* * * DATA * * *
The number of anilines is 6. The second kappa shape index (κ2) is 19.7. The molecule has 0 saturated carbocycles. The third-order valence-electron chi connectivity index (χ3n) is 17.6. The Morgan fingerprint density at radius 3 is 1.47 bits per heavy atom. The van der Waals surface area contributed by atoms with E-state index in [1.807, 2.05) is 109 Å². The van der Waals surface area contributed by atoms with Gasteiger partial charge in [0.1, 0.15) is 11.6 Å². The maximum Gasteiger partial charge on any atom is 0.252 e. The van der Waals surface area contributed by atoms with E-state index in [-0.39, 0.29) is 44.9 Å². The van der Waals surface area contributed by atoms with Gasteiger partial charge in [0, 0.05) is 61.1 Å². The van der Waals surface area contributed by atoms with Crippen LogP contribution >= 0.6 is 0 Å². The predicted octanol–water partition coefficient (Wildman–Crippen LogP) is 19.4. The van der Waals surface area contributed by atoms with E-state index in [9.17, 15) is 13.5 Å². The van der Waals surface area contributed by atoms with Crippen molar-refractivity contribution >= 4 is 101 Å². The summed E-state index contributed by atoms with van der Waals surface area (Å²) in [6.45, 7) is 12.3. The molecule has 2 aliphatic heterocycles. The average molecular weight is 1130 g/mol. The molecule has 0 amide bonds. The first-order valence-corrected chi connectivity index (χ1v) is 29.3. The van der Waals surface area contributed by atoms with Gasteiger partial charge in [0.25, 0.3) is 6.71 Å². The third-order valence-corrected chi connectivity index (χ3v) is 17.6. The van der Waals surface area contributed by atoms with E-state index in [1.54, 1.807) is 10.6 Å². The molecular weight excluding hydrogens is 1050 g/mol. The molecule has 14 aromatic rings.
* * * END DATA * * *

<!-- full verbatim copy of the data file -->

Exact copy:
The number of anilines is 6. The second kappa shape index (κ2) is 19.7. The molecule has 0 saturated carbocycles. The third-order valence-electron chi connectivity index (χ3n) is 17.6. The Morgan fingerprint density at radius 3 is 1.47 bits per heavy atom. The van der Waals surface area contributed by atoms with E-state index in [1.807, 2.05) is 109 Å². The van der Waals surface area contributed by atoms with Gasteiger partial charge in [0.1, 0.15) is 11.6 Å². The maximum Gasteiger partial charge on any atom is 0.252 e. The van der Waals surface area contributed by atoms with E-state index in [-0.39, 0.29) is 44.9 Å². The van der Waals surface area contributed by atoms with Gasteiger partial charge in [0, 0.05) is 61.1 Å². The van der Waals surface area contributed by atoms with Crippen LogP contribution >= 0.6 is 0 Å². The predicted octanol–water partition coefficient (Wildman–Crippen LogP) is 19.4. The van der Waals surface area contributed by atoms with E-state index in [9.17, 15) is 13.5 Å². The van der Waals surface area contributed by atoms with Crippen molar-refractivity contribution >= 4 is 101 Å². The summed E-state index contributed by atoms with van der Waals surface area (Å²) in [6.45, 7) is 12.3. The molecule has 2 aliphatic heterocycles. The average molecular weight is 1130 g/mol. The molecule has 0 amide bonds. The first-order valence-corrected chi connectivity index (χ1v) is 29.3. The van der Waals surface area contributed by atoms with Gasteiger partial charge in [0.25, 0.3) is 6.71 Å². The third-order valence-corrected chi connectivity index (χ3v) is 17.6. The van der Waals surface area contributed by atoms with E-state index in [1.54, 1.807) is 10.6 Å². The molecular weight excluding hydrogens is 1050 g/mol. The molecule has 14 aromatic rings.